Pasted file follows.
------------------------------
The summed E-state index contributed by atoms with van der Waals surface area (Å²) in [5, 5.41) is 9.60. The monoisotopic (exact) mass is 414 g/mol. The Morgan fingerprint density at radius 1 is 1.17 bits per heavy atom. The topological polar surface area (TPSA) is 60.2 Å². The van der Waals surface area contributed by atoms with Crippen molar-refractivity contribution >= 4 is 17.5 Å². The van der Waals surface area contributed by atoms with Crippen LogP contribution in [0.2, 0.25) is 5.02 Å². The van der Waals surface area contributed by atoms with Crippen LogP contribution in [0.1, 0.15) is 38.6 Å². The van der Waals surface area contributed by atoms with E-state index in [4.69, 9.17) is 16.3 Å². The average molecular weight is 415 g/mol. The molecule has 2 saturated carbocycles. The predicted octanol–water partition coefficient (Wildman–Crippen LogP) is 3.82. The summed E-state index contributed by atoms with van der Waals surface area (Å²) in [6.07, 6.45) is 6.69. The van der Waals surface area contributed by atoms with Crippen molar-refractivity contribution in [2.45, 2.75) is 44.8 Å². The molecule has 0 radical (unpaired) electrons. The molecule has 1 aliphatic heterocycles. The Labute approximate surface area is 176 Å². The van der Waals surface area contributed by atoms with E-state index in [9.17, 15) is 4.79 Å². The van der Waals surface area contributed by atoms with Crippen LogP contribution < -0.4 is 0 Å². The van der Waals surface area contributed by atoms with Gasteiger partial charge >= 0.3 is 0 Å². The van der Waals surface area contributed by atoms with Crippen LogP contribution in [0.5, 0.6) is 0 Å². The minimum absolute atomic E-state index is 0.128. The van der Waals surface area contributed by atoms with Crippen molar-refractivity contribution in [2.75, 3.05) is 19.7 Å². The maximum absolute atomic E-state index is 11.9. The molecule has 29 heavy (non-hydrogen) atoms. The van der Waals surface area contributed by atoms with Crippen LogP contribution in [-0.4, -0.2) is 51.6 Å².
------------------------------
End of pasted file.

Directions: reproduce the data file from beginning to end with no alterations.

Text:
The summed E-state index contributed by atoms with van der Waals surface area (Å²) in [5, 5.41) is 9.60. The monoisotopic (exact) mass is 414 g/mol. The Morgan fingerprint density at radius 1 is 1.17 bits per heavy atom. The topological polar surface area (TPSA) is 60.2 Å². The van der Waals surface area contributed by atoms with Crippen molar-refractivity contribution >= 4 is 17.5 Å². The van der Waals surface area contributed by atoms with Crippen LogP contribution in [0.2, 0.25) is 5.02 Å². The van der Waals surface area contributed by atoms with Crippen LogP contribution in [0.1, 0.15) is 38.6 Å². The van der Waals surface area contributed by atoms with E-state index in [4.69, 9.17) is 16.3 Å². The average molecular weight is 415 g/mol. The molecule has 2 saturated carbocycles. The predicted octanol–water partition coefficient (Wildman–Crippen LogP) is 3.82. The summed E-state index contributed by atoms with van der Waals surface area (Å²) in [6.07, 6.45) is 6.69. The van der Waals surface area contributed by atoms with Crippen molar-refractivity contribution in [2.45, 2.75) is 44.8 Å². The molecule has 0 radical (unpaired) electrons. The molecule has 1 aliphatic heterocycles. The Labute approximate surface area is 176 Å². The van der Waals surface area contributed by atoms with E-state index in [9.17, 15) is 4.79 Å². The van der Waals surface area contributed by atoms with Crippen LogP contribution < -0.4 is 0 Å². The van der Waals surface area contributed by atoms with Gasteiger partial charge >= 0.3 is 0 Å². The van der Waals surface area contributed by atoms with Crippen LogP contribution in [0.5, 0.6) is 0 Å². The minimum absolute atomic E-state index is 0.128. The van der Waals surface area contributed by atoms with Crippen molar-refractivity contribution in [2.75, 3.05) is 19.7 Å². The maximum absolute atomic E-state index is 11.9. The molecule has 29 heavy (non-hydrogen) atoms. The van der Waals surface area contributed by atoms with Crippen LogP contribution in [-0.4, -0.2) is 51.6 Å².